Andrey Danilov, a part-time hunter of ancient mammoth tusks, told the Post, “It smells like dead bodies.”

Yakutia’s permafrost is notable both because of its construction and the potential consequences of its continued thaw. As Mooney and Troianovski explained:

The Post report’s photos and videos, by Michael Robinson Chavez, include a brief breakdown of Siberia’s Yedoma permafrost and scientists concerns. Watch:

The Post‘s look at permafrost thaw in eastern Siberia was published about a week after a new report from the United Nations Intergovernmental Panel on Climate Change (IPCC) that focused on the ocean and cryosphere, which refers to the world’s frozen zones, including permafrost.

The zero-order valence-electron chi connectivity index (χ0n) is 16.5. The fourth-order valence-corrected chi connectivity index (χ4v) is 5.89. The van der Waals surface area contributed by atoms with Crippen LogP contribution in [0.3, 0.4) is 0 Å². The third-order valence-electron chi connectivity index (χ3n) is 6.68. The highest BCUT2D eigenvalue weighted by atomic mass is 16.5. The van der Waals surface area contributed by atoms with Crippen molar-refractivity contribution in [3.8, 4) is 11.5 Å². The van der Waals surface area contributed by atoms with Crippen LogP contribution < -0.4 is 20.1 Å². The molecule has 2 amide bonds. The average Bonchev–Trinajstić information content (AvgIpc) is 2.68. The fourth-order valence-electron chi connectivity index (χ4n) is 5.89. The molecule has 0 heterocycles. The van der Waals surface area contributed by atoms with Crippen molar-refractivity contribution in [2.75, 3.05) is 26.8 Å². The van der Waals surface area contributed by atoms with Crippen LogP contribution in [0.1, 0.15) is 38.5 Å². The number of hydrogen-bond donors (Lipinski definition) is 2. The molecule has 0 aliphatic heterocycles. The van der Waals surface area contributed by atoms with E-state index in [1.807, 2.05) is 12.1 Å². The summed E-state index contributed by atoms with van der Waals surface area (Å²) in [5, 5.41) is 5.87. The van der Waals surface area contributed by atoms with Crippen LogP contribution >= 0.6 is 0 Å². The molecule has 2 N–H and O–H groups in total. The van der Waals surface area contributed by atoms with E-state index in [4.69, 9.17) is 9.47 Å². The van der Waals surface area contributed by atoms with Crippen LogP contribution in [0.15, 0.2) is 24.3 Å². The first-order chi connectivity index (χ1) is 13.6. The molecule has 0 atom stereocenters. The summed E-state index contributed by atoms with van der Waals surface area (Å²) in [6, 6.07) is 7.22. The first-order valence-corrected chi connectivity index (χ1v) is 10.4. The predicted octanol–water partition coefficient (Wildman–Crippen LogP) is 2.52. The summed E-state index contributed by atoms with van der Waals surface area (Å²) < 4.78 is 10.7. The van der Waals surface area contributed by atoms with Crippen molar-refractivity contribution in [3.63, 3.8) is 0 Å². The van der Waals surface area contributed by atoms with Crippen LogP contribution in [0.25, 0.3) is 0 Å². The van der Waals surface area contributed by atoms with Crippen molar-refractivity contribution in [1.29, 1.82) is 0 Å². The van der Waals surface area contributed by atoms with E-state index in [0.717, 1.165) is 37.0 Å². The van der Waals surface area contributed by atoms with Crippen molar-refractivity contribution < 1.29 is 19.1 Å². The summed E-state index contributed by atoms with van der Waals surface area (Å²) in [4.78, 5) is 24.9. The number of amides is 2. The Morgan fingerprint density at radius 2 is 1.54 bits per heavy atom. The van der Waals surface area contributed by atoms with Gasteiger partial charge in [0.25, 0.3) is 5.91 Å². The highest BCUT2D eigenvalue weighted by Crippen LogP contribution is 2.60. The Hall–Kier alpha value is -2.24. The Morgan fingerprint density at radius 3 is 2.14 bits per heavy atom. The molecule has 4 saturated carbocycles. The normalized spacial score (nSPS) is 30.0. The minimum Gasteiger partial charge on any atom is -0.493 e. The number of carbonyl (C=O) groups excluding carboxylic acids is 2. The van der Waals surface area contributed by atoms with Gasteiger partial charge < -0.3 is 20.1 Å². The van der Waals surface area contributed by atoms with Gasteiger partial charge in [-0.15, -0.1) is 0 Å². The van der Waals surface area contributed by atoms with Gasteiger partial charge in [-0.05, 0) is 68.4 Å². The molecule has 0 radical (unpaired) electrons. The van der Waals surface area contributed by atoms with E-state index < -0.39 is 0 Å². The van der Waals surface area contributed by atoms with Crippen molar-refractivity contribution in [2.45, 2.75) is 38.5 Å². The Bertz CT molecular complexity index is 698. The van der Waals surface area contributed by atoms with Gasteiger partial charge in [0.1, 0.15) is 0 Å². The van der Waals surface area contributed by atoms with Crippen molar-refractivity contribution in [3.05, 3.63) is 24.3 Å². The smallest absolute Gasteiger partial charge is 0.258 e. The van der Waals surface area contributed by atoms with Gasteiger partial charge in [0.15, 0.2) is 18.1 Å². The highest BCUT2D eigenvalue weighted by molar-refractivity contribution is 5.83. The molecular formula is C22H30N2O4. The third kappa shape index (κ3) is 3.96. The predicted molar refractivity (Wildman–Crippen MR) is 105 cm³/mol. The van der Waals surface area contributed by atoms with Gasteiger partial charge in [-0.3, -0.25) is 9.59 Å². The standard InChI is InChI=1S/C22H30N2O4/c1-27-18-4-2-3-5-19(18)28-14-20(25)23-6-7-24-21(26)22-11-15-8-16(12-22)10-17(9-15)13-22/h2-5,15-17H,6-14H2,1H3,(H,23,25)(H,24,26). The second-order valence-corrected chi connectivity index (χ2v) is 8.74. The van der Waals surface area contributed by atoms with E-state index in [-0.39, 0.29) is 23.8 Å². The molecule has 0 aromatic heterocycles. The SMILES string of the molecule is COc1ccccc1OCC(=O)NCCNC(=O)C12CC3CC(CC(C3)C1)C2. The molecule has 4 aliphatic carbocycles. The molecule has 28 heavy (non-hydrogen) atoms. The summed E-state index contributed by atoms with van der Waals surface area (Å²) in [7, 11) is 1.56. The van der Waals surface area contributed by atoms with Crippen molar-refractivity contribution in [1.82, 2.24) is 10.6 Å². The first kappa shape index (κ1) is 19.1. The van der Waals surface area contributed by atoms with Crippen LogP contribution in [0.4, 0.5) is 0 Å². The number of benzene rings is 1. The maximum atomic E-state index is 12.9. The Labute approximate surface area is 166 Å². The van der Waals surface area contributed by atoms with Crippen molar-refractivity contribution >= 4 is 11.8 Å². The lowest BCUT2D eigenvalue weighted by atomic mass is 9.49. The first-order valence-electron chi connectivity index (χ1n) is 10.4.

Noting that more than half of Russia’s territory is located in the cryosphere, The Moscow Times on Thusday highlighted some of the IPCC’s findings for the country’s permafrost:

The IPCC’s broader findings, as Common Dreams reported when they were released last week, underscored the necessity of pursuing “unprecedented transitions in all aspects of society” to sustain life on Earth.

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